(SD-SP) With more than 20 million individuals living with chronic, severe pain in the United States, there is a need to make sure this community gets the recognition, trust and care that they deserve. Here are three ways to help advocate for people living with chronic pain.
Advocate for Understanding
Everyone experiences pain differently and is on a different place on their treatment journeys. One person’s experience breaking a leg, for example, can be totally different than somebody else’s when it comes to pain in the aftermath. Someone who has chronic pain from arthritis may experience the pain differently than someone who has chronic pain from fibromyalgia. Further, chronic pain can be difficult to measure. Therefore, it’s important to advocate for listening and understanding.
“When someone says they are in pain, they need to be heard just like someone would with any other symptom or medical condition,” said Dr. Tom Smith, Chief Medical Officer of BioDelivery Sciences, a company dedicated to driving innovative solutions for the treatment of serious and debilitating chronic conditions. “Understanding and trust is so important as a first step.”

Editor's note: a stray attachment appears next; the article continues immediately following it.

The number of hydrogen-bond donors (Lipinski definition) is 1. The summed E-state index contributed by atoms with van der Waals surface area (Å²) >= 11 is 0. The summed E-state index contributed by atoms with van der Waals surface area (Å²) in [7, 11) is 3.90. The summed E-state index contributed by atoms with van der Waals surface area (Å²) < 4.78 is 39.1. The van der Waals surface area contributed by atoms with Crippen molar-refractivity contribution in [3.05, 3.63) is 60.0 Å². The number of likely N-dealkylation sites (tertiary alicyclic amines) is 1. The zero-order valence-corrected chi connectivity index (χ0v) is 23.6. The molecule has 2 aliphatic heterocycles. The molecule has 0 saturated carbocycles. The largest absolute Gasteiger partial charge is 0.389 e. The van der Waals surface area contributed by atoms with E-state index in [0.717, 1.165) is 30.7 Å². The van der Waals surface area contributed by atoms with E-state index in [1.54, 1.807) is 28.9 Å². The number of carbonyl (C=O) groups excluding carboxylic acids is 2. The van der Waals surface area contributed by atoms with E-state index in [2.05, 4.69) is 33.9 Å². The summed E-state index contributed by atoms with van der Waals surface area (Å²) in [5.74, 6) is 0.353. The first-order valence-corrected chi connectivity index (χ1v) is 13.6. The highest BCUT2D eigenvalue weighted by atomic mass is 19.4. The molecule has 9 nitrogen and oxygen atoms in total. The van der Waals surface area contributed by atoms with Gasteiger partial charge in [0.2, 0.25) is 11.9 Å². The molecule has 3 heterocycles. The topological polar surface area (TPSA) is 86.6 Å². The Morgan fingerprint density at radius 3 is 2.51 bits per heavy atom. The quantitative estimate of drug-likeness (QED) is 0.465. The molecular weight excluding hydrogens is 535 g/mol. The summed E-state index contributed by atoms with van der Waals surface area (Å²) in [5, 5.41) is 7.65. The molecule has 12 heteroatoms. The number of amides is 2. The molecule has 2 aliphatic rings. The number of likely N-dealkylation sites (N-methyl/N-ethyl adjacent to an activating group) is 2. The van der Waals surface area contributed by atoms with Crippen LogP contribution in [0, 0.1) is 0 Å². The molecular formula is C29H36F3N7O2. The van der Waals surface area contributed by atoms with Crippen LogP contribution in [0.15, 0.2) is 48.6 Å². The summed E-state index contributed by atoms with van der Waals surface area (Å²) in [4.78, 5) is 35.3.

Advocate for Access
Since chronic pain is a disease that can’t be seen, sometimes it can be challenging for those with chronic pain to find the right care and know who to turn to. “People living with chronic pain may often feel misunderstood or unacknowledged, so they may avoid getting the care they need. It is important to advocate and actively encourage people who may be suffering from chronic pain to speak with a medical professional,” said Dr. Smith. Chronic pain specialists, for example, can take the time to understand the daily impact chronic pain has and then can recommend a comprehensive treatment plan that may include a mix of lifestyle modifications and pharmaceutical interventions, keeping each person’s own needs in mind. Also, importantly, medical professionals can adjust treatment plans as needed, either by adjusting the dose or switching the type.
Advocate for Supporters
Chronic pain not only affects the individual who has it, but also their supporters and loved ones who deserve recognition for accompanying those with chronic pain on their journeys. “Whether it’s a family member, friend, colleague, medical professional, or even a peer who also has chronic pain, supporters provide stability when daily life is disrupted. They are crucial in helping people navigate how to manage and get back to what they love and enjoy most,” said Dr. Smith.